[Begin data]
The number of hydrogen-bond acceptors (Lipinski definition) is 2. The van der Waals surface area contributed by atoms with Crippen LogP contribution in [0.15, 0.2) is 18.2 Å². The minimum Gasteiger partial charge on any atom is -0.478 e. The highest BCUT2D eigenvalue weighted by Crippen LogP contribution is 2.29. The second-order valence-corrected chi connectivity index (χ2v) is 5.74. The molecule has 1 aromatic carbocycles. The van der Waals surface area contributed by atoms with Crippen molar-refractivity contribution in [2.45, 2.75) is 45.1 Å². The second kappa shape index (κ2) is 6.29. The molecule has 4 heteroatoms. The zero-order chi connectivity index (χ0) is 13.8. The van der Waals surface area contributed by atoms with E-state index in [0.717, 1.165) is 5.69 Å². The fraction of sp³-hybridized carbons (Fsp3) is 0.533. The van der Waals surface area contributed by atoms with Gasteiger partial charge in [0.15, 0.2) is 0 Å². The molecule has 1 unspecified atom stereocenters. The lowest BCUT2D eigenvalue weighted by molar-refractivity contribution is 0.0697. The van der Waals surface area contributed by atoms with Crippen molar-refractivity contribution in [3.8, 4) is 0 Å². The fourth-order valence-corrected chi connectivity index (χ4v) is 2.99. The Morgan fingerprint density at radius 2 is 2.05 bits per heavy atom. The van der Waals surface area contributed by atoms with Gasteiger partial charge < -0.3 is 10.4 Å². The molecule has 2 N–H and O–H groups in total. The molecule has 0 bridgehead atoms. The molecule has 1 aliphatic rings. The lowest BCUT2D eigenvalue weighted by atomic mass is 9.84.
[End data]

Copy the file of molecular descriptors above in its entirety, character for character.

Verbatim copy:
The number of hydrogen-bond acceptors (Lipinski definition) is 2. The van der Waals surface area contributed by atoms with Crippen LogP contribution in [0.15, 0.2) is 18.2 Å². The minimum Gasteiger partial charge on any atom is -0.478 e. The highest BCUT2D eigenvalue weighted by Crippen LogP contribution is 2.29. The second-order valence-corrected chi connectivity index (χ2v) is 5.74. The molecule has 1 aromatic carbocycles. The van der Waals surface area contributed by atoms with Crippen molar-refractivity contribution in [2.45, 2.75) is 45.1 Å². The second kappa shape index (κ2) is 6.29. The molecule has 4 heteroatoms. The zero-order chi connectivity index (χ0) is 13.8. The van der Waals surface area contributed by atoms with E-state index in [0.717, 1.165) is 5.69 Å². The fraction of sp³-hybridized carbons (Fsp3) is 0.533. The van der Waals surface area contributed by atoms with Gasteiger partial charge in [0.15, 0.2) is 0 Å². The molecule has 1 unspecified atom stereocenters. The lowest BCUT2D eigenvalue weighted by molar-refractivity contribution is 0.0697. The van der Waals surface area contributed by atoms with Crippen molar-refractivity contribution in [3.8, 4) is 0 Å². The fourth-order valence-corrected chi connectivity index (χ4v) is 2.99. The Morgan fingerprint density at radius 2 is 2.05 bits per heavy atom. The van der Waals surface area contributed by atoms with Gasteiger partial charge < -0.3 is 10.4 Å². The molecule has 2 N–H and O–H groups in total. The molecule has 0 bridgehead atoms. The molecule has 1 aliphatic rings. The lowest BCUT2D eigenvalue weighted by atomic mass is 9.84.